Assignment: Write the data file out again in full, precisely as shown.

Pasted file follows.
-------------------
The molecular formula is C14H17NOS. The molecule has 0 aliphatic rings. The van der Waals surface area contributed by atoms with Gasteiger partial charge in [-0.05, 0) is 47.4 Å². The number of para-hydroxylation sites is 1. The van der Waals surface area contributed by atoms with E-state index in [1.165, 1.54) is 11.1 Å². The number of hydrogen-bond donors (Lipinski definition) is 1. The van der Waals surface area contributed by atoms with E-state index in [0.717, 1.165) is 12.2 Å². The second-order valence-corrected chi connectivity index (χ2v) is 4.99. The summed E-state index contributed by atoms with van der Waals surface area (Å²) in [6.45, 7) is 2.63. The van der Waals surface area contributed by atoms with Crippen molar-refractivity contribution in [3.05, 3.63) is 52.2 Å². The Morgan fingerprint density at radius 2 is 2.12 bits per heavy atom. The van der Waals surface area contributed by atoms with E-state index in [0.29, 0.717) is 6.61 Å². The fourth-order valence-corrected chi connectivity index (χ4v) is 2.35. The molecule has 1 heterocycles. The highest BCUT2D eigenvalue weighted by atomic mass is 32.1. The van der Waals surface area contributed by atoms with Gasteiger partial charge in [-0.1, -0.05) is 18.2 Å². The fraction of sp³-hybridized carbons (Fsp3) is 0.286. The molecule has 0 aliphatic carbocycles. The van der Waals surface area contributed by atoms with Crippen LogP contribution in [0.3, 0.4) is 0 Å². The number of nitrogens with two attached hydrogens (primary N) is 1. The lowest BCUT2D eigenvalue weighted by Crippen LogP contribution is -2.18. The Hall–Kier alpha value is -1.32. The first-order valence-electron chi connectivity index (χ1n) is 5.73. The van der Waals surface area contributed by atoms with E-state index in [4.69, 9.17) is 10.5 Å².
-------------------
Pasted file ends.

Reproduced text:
The molecular formula is C14H17NOS. The molecule has 0 aliphatic rings. The van der Waals surface area contributed by atoms with Gasteiger partial charge in [-0.05, 0) is 47.4 Å². The number of para-hydroxylation sites is 1. The van der Waals surface area contributed by atoms with E-state index in [1.165, 1.54) is 11.1 Å². The number of hydrogen-bond donors (Lipinski definition) is 1. The van der Waals surface area contributed by atoms with E-state index in [0.717, 1.165) is 12.2 Å². The second-order valence-corrected chi connectivity index (χ2v) is 4.99. The summed E-state index contributed by atoms with van der Waals surface area (Å²) in [6.45, 7) is 2.63. The van der Waals surface area contributed by atoms with Crippen molar-refractivity contribution in [3.05, 3.63) is 52.2 Å². The Morgan fingerprint density at radius 2 is 2.12 bits per heavy atom. The van der Waals surface area contributed by atoms with E-state index in [0.29, 0.717) is 6.61 Å². The fourth-order valence-corrected chi connectivity index (χ4v) is 2.35. The molecule has 1 heterocycles. The highest BCUT2D eigenvalue weighted by atomic mass is 32.1. The van der Waals surface area contributed by atoms with Gasteiger partial charge in [-0.1, -0.05) is 18.2 Å². The fraction of sp³-hybridized carbons (Fsp3) is 0.286. The molecule has 0 aliphatic carbocycles. The van der Waals surface area contributed by atoms with Crippen LogP contribution in [0.3, 0.4) is 0 Å². The number of nitrogens with two attached hydrogens (primary N) is 1. The lowest BCUT2D eigenvalue weighted by Crippen LogP contribution is -2.18. The Hall–Kier alpha value is -1.32. The first-order valence-electron chi connectivity index (χ1n) is 5.73. The van der Waals surface area contributed by atoms with E-state index in [4.69, 9.17) is 10.5 Å².